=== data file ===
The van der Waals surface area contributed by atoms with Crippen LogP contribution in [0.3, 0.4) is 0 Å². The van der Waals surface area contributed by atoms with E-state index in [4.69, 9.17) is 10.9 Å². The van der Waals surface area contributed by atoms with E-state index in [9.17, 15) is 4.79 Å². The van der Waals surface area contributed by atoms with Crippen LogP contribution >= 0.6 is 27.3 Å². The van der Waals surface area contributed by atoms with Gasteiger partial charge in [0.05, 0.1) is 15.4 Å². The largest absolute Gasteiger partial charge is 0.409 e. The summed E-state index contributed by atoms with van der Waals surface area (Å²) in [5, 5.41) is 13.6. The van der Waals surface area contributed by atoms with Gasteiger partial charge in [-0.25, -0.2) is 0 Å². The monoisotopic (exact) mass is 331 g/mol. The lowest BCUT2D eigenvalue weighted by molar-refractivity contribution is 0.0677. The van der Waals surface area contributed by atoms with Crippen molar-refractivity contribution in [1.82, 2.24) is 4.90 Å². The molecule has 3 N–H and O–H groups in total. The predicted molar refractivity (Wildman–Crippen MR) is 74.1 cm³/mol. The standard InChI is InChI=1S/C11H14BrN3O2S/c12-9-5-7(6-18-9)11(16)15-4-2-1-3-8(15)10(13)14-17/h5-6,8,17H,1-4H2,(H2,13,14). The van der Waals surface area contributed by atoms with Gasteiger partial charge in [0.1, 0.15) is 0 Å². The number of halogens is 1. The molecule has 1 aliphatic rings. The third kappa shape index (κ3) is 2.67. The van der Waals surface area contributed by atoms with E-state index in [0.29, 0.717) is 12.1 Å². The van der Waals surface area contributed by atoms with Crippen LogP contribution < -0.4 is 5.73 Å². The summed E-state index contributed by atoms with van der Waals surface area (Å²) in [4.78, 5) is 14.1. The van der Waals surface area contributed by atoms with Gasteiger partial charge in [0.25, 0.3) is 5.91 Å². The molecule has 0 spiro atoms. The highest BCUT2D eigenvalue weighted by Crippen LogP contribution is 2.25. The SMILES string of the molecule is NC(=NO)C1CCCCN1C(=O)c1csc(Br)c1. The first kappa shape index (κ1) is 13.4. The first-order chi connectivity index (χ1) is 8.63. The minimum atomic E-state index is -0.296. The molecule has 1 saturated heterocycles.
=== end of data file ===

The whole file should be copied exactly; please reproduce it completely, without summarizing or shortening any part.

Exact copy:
The van der Waals surface area contributed by atoms with Crippen LogP contribution in [0.3, 0.4) is 0 Å². The van der Waals surface area contributed by atoms with E-state index in [4.69, 9.17) is 10.9 Å². The van der Waals surface area contributed by atoms with E-state index in [9.17, 15) is 4.79 Å². The van der Waals surface area contributed by atoms with Crippen LogP contribution >= 0.6 is 27.3 Å². The van der Waals surface area contributed by atoms with Gasteiger partial charge in [0.05, 0.1) is 15.4 Å². The largest absolute Gasteiger partial charge is 0.409 e. The summed E-state index contributed by atoms with van der Waals surface area (Å²) in [5, 5.41) is 13.6. The van der Waals surface area contributed by atoms with Gasteiger partial charge in [-0.25, -0.2) is 0 Å². The monoisotopic (exact) mass is 331 g/mol. The lowest BCUT2D eigenvalue weighted by molar-refractivity contribution is 0.0677. The van der Waals surface area contributed by atoms with Crippen molar-refractivity contribution in [1.82, 2.24) is 4.90 Å². The molecule has 3 N–H and O–H groups in total. The predicted molar refractivity (Wildman–Crippen MR) is 74.1 cm³/mol. The standard InChI is InChI=1S/C11H14BrN3O2S/c12-9-5-7(6-18-9)11(16)15-4-2-1-3-8(15)10(13)14-17/h5-6,8,17H,1-4H2,(H2,13,14). The van der Waals surface area contributed by atoms with Gasteiger partial charge in [0.1, 0.15) is 0 Å². The number of halogens is 1. The molecule has 1 aliphatic rings. The third kappa shape index (κ3) is 2.67. The van der Waals surface area contributed by atoms with E-state index in [0.29, 0.717) is 12.1 Å². The van der Waals surface area contributed by atoms with Crippen LogP contribution < -0.4 is 5.73 Å². The summed E-state index contributed by atoms with van der Waals surface area (Å²) in [4.78, 5) is 14.1. The van der Waals surface area contributed by atoms with Gasteiger partial charge in [0.25, 0.3) is 5.91 Å². The molecule has 0 spiro atoms. The highest BCUT2D eigenvalue weighted by Crippen LogP contribution is 2.25. The SMILES string of the molecule is NC(=NO)C1CCCCN1C(=O)c1csc(Br)c1. The first kappa shape index (κ1) is 13.4. The first-order chi connectivity index (χ1) is 8.63. The minimum atomic E-state index is -0.296. The molecule has 1 saturated heterocycles.